By Doug Palmer
WASHINGTON (Reuters) - With the unemployment rate stubbornly above 9 percent, Commerce Secretary Gary Locke on Wednesday unveiled an initiative to encourage both U.S. and foreign companies to create more jobs in the United States.
Building on previous U.S. government efforts to attract foreign investment, the SelectUSA initiative will help U.S. states deal with federal regulations that may discourage an overseas company from investing in the United States or encourage a U.S. firm to look abroad, senior Commerce Department officials said.
"In recent years, we have been losing ground to our foreign competitors in attracting and retaining business investment and have seen U.S. jobs move overseas," Locke said.
"By refocusing government resources, SelectUSA can make government work better to strengthen the economy and create new jobs for American workers. Simply put, business investment in the U.S. means jobs for the American people and that is the Obama administration's number one goal."
Foreign companies poured about $130 billion into the United States in 2009 through mergers and acquisitions or the building of facilities. That represented about 12 percent of total global foreign direct investment, down from an average of 23.4 percent in the late 1990s, the Commerce Department said.
The United States still is the biggest recipient of business investment but other countries have worked to improve their competitive positions and ramped up their marketing and outreach efforts to help attract job-creating business investment, the department said.
President Barack Obama took note of the changed global landscape in an executive order on Wednesday establishing the SelectUSA initiative.
"In an era of global capital mobility, the United States faces increasing competition for retaining and attracting industries of the future and the jobs they create," Obama said. "My administration is committed to enhancing the efforts of the United States to win the growing global competition for business investment."
WELCOMED BY BUSINESS GROUPS
Business groups welcomed the initiative, which they said could give U.S. employment a much-needed boost.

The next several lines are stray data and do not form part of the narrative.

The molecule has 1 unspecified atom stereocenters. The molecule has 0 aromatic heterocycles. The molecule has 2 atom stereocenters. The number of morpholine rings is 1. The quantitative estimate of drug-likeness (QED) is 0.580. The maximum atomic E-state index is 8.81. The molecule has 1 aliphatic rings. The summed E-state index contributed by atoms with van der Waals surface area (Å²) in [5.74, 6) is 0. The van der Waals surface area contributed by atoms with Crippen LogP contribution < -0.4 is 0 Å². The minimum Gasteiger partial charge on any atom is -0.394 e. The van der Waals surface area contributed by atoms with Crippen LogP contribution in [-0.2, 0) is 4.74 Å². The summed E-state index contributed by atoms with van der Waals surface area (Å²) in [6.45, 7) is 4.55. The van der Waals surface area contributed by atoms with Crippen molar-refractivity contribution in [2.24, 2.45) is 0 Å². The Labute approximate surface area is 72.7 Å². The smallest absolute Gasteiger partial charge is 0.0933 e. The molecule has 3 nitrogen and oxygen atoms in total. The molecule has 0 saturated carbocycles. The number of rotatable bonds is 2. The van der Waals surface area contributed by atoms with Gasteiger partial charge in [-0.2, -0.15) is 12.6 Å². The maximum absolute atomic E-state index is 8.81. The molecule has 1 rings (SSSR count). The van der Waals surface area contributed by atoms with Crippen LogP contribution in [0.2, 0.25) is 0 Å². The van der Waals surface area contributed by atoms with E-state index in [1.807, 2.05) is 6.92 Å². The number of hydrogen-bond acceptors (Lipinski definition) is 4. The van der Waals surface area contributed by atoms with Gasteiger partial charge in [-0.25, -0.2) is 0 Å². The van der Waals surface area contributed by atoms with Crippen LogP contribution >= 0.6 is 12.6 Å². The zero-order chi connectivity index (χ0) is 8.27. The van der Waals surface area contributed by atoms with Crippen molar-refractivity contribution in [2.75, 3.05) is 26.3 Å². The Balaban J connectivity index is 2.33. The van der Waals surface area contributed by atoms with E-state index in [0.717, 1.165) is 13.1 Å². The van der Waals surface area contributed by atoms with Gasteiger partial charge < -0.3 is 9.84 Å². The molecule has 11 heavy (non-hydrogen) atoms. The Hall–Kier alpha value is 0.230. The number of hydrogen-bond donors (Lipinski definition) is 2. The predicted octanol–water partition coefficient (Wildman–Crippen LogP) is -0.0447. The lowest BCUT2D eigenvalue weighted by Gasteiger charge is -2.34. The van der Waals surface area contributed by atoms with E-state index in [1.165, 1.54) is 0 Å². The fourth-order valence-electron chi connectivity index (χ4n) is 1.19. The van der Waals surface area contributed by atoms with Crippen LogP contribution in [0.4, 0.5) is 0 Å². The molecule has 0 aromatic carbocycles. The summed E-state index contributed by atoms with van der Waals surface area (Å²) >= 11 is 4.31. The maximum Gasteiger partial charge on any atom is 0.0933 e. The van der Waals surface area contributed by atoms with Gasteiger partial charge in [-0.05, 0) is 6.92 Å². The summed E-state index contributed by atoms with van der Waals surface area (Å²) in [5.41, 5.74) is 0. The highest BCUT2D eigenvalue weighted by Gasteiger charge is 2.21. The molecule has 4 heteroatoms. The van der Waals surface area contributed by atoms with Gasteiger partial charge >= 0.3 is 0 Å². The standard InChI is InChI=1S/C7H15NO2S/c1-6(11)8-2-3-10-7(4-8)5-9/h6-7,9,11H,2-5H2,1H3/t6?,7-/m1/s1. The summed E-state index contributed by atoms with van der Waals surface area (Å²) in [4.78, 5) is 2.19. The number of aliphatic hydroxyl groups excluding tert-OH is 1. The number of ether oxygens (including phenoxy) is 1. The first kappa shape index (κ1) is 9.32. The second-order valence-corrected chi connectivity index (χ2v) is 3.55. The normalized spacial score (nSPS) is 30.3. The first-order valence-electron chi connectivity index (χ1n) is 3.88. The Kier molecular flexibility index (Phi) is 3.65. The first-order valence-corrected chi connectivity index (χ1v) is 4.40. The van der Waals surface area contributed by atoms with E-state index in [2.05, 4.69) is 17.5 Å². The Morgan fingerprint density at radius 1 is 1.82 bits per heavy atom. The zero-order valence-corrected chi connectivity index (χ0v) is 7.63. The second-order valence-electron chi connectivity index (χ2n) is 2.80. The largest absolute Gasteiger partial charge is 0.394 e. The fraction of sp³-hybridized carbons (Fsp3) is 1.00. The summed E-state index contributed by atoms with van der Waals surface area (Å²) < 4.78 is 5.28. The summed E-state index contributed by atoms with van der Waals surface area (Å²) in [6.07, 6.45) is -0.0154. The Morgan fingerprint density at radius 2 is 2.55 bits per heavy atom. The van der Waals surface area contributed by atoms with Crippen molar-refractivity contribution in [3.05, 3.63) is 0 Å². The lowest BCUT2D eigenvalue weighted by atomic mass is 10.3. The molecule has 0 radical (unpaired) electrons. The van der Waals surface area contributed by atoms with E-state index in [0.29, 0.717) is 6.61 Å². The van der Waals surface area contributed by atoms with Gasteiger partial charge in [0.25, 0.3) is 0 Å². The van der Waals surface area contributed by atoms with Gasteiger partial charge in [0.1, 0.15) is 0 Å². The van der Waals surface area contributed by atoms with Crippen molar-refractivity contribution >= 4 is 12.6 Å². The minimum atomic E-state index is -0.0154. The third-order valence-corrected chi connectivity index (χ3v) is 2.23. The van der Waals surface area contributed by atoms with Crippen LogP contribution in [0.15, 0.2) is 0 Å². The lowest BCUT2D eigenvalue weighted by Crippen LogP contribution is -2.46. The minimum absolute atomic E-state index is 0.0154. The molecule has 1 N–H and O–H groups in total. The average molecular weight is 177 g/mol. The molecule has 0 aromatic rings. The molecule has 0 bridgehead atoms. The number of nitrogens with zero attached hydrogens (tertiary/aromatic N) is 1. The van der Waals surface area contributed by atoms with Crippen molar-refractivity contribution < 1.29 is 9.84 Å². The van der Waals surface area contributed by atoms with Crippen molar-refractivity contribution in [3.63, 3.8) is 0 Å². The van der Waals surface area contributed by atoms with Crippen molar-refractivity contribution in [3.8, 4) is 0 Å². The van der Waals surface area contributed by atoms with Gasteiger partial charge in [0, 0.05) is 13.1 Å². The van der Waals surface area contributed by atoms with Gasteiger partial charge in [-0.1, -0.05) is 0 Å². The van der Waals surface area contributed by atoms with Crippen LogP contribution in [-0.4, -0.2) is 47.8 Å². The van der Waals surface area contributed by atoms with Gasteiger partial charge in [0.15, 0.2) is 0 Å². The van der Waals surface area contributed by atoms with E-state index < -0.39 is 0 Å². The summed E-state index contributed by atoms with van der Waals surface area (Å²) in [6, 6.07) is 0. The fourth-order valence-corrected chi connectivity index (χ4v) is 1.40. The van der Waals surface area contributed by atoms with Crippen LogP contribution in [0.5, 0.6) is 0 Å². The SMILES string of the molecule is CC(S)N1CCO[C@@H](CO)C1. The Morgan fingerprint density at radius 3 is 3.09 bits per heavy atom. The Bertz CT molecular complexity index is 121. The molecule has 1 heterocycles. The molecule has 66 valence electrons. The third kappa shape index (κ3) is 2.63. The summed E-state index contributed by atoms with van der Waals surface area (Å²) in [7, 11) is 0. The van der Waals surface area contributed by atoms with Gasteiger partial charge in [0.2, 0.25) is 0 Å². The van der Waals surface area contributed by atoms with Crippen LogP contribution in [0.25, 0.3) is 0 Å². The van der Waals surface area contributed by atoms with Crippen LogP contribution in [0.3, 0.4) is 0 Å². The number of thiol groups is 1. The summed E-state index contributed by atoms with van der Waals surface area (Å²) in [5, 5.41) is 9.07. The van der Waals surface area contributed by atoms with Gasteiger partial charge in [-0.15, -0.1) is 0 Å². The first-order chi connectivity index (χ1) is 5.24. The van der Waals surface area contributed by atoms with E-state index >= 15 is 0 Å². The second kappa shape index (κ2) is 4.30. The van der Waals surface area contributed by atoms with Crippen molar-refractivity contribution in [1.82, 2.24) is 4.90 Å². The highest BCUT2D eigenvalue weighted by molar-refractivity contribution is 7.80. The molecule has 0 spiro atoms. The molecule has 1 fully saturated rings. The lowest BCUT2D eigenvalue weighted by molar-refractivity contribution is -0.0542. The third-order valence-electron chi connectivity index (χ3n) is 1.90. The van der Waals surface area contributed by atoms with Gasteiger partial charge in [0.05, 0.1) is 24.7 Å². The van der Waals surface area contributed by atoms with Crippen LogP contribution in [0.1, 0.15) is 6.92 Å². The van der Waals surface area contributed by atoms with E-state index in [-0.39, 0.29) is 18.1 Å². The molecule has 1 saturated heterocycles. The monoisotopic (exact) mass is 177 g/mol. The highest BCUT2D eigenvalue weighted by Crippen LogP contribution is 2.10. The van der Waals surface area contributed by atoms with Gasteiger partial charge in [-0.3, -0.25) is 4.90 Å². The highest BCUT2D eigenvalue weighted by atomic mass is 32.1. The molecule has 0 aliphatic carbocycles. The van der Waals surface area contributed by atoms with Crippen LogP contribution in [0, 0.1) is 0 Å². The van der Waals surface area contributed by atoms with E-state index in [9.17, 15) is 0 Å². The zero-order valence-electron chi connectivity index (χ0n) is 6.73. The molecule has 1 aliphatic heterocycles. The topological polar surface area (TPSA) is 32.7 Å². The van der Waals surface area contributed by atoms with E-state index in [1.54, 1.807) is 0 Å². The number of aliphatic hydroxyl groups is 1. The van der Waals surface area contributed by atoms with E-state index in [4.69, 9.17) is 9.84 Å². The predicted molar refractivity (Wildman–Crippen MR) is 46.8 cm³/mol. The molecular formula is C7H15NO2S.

John Engler, president of the Business Roundtable of top U.S. corporate executives, said SelectUSA "has the potential to cut through the red tape, break through U.S. investment barriers and clear the path for job creation."
For example, both major corporations and smaller companies can face costly delays in winning government approval of sites they have selected to build new facilities. SelectUSA will act as "single point of entry" at the federal level "to get things done and make sure there are no unreasonable barriers in the way," a senior Commerce Department official told reporters.
"We think there's a unique role the federal government can play. Just speeding up the process and making sure that we're not a barrier, that the federal government is not a barrier to job creation and economic growth," the official said.
The interagency group also will promote the United States as the best market for business operations and launch a new website, www.SelectUSA.gov, to provide comprehensive information on federal programs and services available to companies that operate in the United States.
"The U.S. subsidiaries of global companies employ more than 5 million Americans and if ever there was a time to aggressively market the U.S. as a place to do business, the time is now," said Nancy McLernon, president and CEO of the Organization for International Investment.
"In the race to 'win the future' it's the country that successfully attracts the world's investment that will ultimately win," she said.
(Reporting by Doug Palmer; editing by Bill Trott)